Page One

Closing Time for Capoeira Cafe?

Riya Bhattacharjee
Tuesday September 05, 2006

The Capoeira Arts Cafe has been bringing South American instruments such as Berimbaus, Agogos, Caxixis and the Brazilian martial arts dance Capoeira to Berkeley for the past decade.  

The cafe’s lease is set to expire in December, which puts a question mark on its future at 2026 Addison St. The cafe staff say they are discussing the possibilities of renewing the lease with the non-profit Americana music presenter Freight & Salvage Coffeehouse, which owns the property. 

“We have not yet received any communication from them about a lease renewal,” said Freight & Salvage Executive Director Steve Baker, whose performing space is now located on Addison Street near San Pablo Avenue. 

Baker said that even if the Capoeira Arts Cafe agrees to a new lease, the building that houses the cafe, as well as the building at 2020 Addison St., which Freight & Salvage also owns, will be closed for renovation for about a year beginning in the new year. 

“This would lead to the buildings closing down for at least a year. But we are happy to work with people who want to work with us,” said Baker. 

Freight & Salvage is currently waiting for a permit from the city to start renovation on the two buildings. 

Calls to the Capoeira Arts Cafe for comment were not returned by press time. 

Capoeira, which was introduced in the United States 30 years ago, is a Brazilian art form which incorporates music, dance and martial arts movements. Capoeira was originally started by the slaves in Brazil as a form of self-defense against their oppressors during colonial rule. Marked by deft movements that could reach acrobatic dimensions, this “dance-like fight” or “fight-like dance” is always accompanied by music.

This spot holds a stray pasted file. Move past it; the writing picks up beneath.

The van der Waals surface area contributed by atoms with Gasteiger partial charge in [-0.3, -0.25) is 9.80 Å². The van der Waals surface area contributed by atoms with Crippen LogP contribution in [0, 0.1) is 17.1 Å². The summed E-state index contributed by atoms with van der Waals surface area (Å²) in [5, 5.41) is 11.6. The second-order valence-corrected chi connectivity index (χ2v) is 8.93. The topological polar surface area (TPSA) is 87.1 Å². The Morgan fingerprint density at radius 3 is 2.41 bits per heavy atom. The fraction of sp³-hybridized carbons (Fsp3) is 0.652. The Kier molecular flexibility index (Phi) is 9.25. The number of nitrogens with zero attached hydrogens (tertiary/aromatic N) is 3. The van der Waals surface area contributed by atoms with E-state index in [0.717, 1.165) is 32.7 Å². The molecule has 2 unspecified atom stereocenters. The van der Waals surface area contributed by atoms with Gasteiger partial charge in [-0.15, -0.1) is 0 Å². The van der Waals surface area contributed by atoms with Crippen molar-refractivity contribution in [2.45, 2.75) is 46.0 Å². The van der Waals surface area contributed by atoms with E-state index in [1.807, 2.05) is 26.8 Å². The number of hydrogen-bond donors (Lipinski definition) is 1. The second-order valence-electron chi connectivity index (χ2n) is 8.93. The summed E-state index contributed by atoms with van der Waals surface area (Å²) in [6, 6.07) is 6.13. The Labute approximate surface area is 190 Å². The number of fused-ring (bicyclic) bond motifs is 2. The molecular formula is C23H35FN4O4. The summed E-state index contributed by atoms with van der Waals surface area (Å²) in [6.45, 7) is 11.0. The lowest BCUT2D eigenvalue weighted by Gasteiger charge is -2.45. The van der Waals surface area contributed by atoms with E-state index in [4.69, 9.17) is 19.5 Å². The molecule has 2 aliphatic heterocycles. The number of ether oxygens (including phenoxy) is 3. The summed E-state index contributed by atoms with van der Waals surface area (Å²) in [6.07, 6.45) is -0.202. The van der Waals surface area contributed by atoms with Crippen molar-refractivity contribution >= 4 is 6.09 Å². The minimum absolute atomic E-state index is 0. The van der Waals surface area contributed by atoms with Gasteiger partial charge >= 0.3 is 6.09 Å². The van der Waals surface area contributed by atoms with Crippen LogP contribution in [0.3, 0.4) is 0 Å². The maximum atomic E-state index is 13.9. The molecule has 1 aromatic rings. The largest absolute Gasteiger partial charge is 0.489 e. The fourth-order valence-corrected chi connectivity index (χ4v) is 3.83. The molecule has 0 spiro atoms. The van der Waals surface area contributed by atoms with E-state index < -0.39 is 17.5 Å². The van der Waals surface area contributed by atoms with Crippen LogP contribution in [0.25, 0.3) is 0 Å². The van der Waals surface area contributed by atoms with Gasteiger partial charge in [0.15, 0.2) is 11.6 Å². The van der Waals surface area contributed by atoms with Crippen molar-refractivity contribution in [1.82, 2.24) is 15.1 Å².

The art form is comprised of two distinct styles. Angola, which is the more traditional one, is slower, lower play. Regional is more acrobatic and involves a lot of technique and strategy. Sweeps, high kicks, headstands and headbutts also feature in both, making this a lot of fun for children. 

“Learning Capoeira at the cafe has been the most amazing and expansive experience of my life as well as my daughter Isabella’s,” said Berkeley resident Jennifer Wright who has been learning Capoeira since May. 

Six-year-old Isabella, who has been taking classes since May, even has her own Capoeira nickname—borboleta—which means “butterfly” in Portuguese. 

“What makes this so different from other dances is the way martial arts is hidden inside the dance. This was done so that the slave owners did not find out that their slaves were practicing fight forms behind their backs. It was even outlawed in Brazil at one point,” said Wright, who is completely taken up by Capoeira’s history. 

Papagio, who has been affiliated with the Capoeira Arts Cafe in various capacities for the last 16 years, spoke to the Planet about the philosophy behind this intriguing dance form: 

“In Capoeira, you don’t try to block a move, you try to get out of the way of conflict. You are constantly looking for new solutions.” 

Papagio added that although Capoeira had been in the United States for almost three decades now, a lot of people didn’t know anything about it.  

“Most people who come in have no knowledge of Portuguese, Brazil or Capoeira itself,” she said. “Take the language for instance. When you go to play Capoeira, everyone is singing something in Portuguese or a particular African dialect. And people join in and gradually pick it up. People get extremely inspired by the whole experience. Some even go on to pursue Brazilian studies at school.” 

Described as a “colorful multi-purpose global village where you can sip a cappuccino to the rhythmic beat of a berimbau,” the cafe is a project of the United Capoeira Association with the world-renowned Masters, Mestre Acordeon and Mestre Rã.  

The only one of its kind in Berkeley, it is affiliated to Capoeira schools in Sacramento, Seattle, New Mexico, Arizona and Colorado and has sister schools in Los Angeles and New York.  

Maestro Acordeon, who has been teaching in the Bay Area since 1978, even has a blog dedicated to the topic at, which includes links and information about where Capoeira is taught. 

“You can never stop learning Capoeira,” said Papagio. “There are people who have been leaning Capoeira under Maestro Acordeon since 1978 and are still here.”